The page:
This reading comes almost directly out of the definition of the function. There is, of course, an assumption of idiom around “throw” meaning “throw an error”. Otherwise, our phrasing actually makes the same thematic assumption, because of binding, that our code does.

The fact that we can map the expression of intent to our code in a meaningful way provides a clear path for the next developer to start unwinding the indent of the work which was done.

What’s Next

Although this process may seem a little bulky, when you are looking at your code it is pretty common to have a theme jump out at you. The analytical breakdown above is simply to demonstrate how a thematic object can be selected from a section of your code. In practice, it’s often preferable to choose a best first guess for a name, and then iterate toward a better option as you discover more.

Our code snippet started with a rather long variable name in the mix. Though long variable names may be an indication of several things, when the subject is short and simple, it is often the case that the variable name, not the value, is actually doing too much work. Using the concept of binding, we can extract context and provide it implicitly through the name of a function or method.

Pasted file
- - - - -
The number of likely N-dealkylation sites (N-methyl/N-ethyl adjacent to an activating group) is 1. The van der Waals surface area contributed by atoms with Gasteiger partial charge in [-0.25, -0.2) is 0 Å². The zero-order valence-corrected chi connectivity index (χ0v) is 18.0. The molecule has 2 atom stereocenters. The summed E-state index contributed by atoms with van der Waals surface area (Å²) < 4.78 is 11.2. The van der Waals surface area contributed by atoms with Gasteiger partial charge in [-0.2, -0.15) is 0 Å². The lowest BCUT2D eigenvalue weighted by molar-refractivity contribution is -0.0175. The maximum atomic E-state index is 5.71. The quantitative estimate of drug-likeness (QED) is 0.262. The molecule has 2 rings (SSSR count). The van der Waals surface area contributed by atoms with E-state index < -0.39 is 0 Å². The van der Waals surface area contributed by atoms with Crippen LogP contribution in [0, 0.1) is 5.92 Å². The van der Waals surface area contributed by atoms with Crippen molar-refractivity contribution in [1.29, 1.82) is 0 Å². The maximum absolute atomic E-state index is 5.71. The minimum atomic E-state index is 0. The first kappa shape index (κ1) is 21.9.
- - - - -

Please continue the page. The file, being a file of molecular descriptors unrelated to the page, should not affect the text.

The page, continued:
It’s reasonable to assume this function is not isolated in a file, with only one reference to a box, or widgets. This same binding concept can be carried through to classes and namespaces, which we will look at in the future. It is important to note, the farther any named theme is from a variable, the less room you have to shift meaning.

With the concept of binding, we can offload the localized work of maintaining context and shift it to a higher-level abstraction. This kind linguistic abstraction provides direct insight into Dijkstra’s7 comment about abstraction:

The purpose of abstraction is not to be vague, but to create a new semantic level in which one can be absolutely precise.


  1. “Naming Things Part the Second, or Simple Expressions”
  2. “Serious reading takes a hit from online scanning and skimming, researchers say”
  3. “Binding”
  4. “Topic and comment”
  5. “Focus”
  6. “Code Phonology”
  7. “Edsger Dijkstra”